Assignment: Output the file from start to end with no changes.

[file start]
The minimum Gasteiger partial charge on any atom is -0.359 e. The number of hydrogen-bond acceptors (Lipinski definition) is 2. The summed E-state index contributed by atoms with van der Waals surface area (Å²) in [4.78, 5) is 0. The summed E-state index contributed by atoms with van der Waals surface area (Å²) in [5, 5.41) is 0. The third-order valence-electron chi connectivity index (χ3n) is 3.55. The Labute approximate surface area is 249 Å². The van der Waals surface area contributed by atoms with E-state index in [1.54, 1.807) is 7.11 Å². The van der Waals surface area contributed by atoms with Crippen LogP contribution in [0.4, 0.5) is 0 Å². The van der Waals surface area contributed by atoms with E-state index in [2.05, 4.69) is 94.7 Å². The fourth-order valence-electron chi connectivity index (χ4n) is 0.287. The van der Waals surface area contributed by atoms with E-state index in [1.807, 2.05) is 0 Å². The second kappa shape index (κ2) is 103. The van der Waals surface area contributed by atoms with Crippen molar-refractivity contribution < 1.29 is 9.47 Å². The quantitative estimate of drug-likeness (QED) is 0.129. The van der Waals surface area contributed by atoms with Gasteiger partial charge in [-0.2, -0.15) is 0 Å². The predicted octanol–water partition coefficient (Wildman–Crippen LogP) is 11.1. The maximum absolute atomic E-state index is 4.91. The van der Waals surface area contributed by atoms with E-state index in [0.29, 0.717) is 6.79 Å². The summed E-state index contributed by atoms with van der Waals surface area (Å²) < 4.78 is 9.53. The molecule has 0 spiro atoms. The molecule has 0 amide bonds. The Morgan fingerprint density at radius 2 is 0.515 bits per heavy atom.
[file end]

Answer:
The minimum Gasteiger partial charge on any atom is -0.359 e. The number of hydrogen-bond acceptors (Lipinski definition) is 2. The summed E-state index contributed by atoms with van der Waals surface area (Å²) in [4.78, 5) is 0. The summed E-state index contributed by atoms with van der Waals surface area (Å²) in [5, 5.41) is 0. The third-order valence-electron chi connectivity index (χ3n) is 3.55. The Labute approximate surface area is 249 Å². The van der Waals surface area contributed by atoms with E-state index in [1.54, 1.807) is 7.11 Å². The van der Waals surface area contributed by atoms with Crippen LogP contribution in [0.4, 0.5) is 0 Å². The van der Waals surface area contributed by atoms with E-state index in [2.05, 4.69) is 94.7 Å². The fourth-order valence-electron chi connectivity index (χ4n) is 0.287. The van der Waals surface area contributed by atoms with E-state index in [1.807, 2.05) is 0 Å². The second kappa shape index (κ2) is 103. The van der Waals surface area contributed by atoms with Crippen molar-refractivity contribution < 1.29 is 9.47 Å². The quantitative estimate of drug-likeness (QED) is 0.129. The van der Waals surface area contributed by atoms with Gasteiger partial charge in [-0.2, -0.15) is 0 Å². The predicted octanol–water partition coefficient (Wildman–Crippen LogP) is 11.1. The maximum absolute atomic E-state index is 4.91. The van der Waals surface area contributed by atoms with E-state index in [0.29, 0.717) is 6.79 Å². The summed E-state index contributed by atoms with van der Waals surface area (Å²) < 4.78 is 9.53. The molecule has 0 spiro atoms. The molecule has 0 amide bonds. The Morgan fingerprint density at radius 2 is 0.515 bits per heavy atom.